Study Reveals Huge Increase in Female Alcohol-Related A&E Visits

Published On 15-January-2018
By Tim

New data reveals there was a 61.6% increase in alcohol-related A&E visits between 2006 to 2014. This data is surprising considering other data claims drinking rates increased by only 2% during the same period. Experts blame the increase in A&E visits on binge-drinking.

The data related to US-based hospital admissions.

According to this data, compared to 2006, 2014 saw a 61.6% increase in hospital admissions relating to alcohol consumption.  

The data reveals this increase is disproportionately due to the number of women being admitted to hospital for injuries relating to binge-drinking.

61.6% increase in hospital admissions relating to alcohol consumption

Many of these women are said to have consumed more than 8 alcoholic drinks in less than two hours. This level of drinking would be considered ‘binging’ by anyone's standards.

Experts are at a loss when it comes to explaining why more women are actively engaging in binge drinking.  Some experts say the increase in female binge drinking could be due to changing social norms, particularly because more and more women are choosing to juggle childcare with work.

Changing attitudes towards female drinking

Other experts say the increase could be due to changing attitudes towards female drinking. It’s never been more acceptable for women to drink alcohol, particularly compared to the past when female drinking was actively frowned upon.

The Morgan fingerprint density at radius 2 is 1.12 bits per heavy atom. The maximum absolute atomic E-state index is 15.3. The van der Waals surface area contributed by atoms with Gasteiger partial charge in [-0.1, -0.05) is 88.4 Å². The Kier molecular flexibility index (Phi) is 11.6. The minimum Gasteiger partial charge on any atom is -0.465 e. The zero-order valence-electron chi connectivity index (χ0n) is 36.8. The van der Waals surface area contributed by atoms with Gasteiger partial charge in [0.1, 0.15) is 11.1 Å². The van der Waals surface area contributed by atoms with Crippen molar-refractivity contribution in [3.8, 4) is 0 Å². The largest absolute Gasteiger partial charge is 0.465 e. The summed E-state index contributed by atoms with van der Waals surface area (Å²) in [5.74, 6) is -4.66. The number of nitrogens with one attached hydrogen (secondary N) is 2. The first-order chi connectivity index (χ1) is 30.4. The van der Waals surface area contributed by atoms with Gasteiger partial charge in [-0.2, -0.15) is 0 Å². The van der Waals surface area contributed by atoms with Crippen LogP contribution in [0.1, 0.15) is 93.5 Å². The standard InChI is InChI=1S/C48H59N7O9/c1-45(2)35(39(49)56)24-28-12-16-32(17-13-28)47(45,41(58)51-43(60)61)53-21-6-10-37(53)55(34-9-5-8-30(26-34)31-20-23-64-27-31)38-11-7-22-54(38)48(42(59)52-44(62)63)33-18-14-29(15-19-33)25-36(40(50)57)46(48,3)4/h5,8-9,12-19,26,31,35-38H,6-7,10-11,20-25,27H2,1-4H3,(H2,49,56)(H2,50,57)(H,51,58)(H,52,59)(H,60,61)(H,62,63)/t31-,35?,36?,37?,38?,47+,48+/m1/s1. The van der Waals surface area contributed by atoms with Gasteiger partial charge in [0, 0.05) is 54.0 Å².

The research reveals A&E visits amongst women for alcohol-related issues rose by 5% between 2006 to 2014.

For men, A&E visits rose by 4%.

Alcohol abuse is known to disproportionately affect men more than women, but this data proves this gender gap is beginning to narrow.

Another study published at Harvard illustrates that binge drinking increased by 3.7% each year between 1997 to 2014 for older women. There was no increase or decrease amongst men during this period.

Alcohol addiction amongst women increased by 60% between 2002 and 2013

Dr. Aaron White of the National Institute on Alcohol Abuse and Alcoholism said: 'We know that baby boomers, roughly aged 50 to 70, drink more than people older or younger than they are and this age group is growing in size.

'These changes probably contribute to the increase in alcohol-related A&E visits,' Dr White added.

The Harvard study is backed up by another study published in JAMA Psychiatry. This second study claims alcohol addiction amongst women increased by 60% between 2002 and 2013.  During the same period, the study claims female binge drinking increased by 84%.

Get help today

If you or a loved one are affected by the above issues, contact Rehab 4 Alcoholism today for more information on 0800 111 4108. Alternatively, contact us through this website.


Tim is an avid blogger. Tim writes about a variety of topics including healthcare, science and literature.

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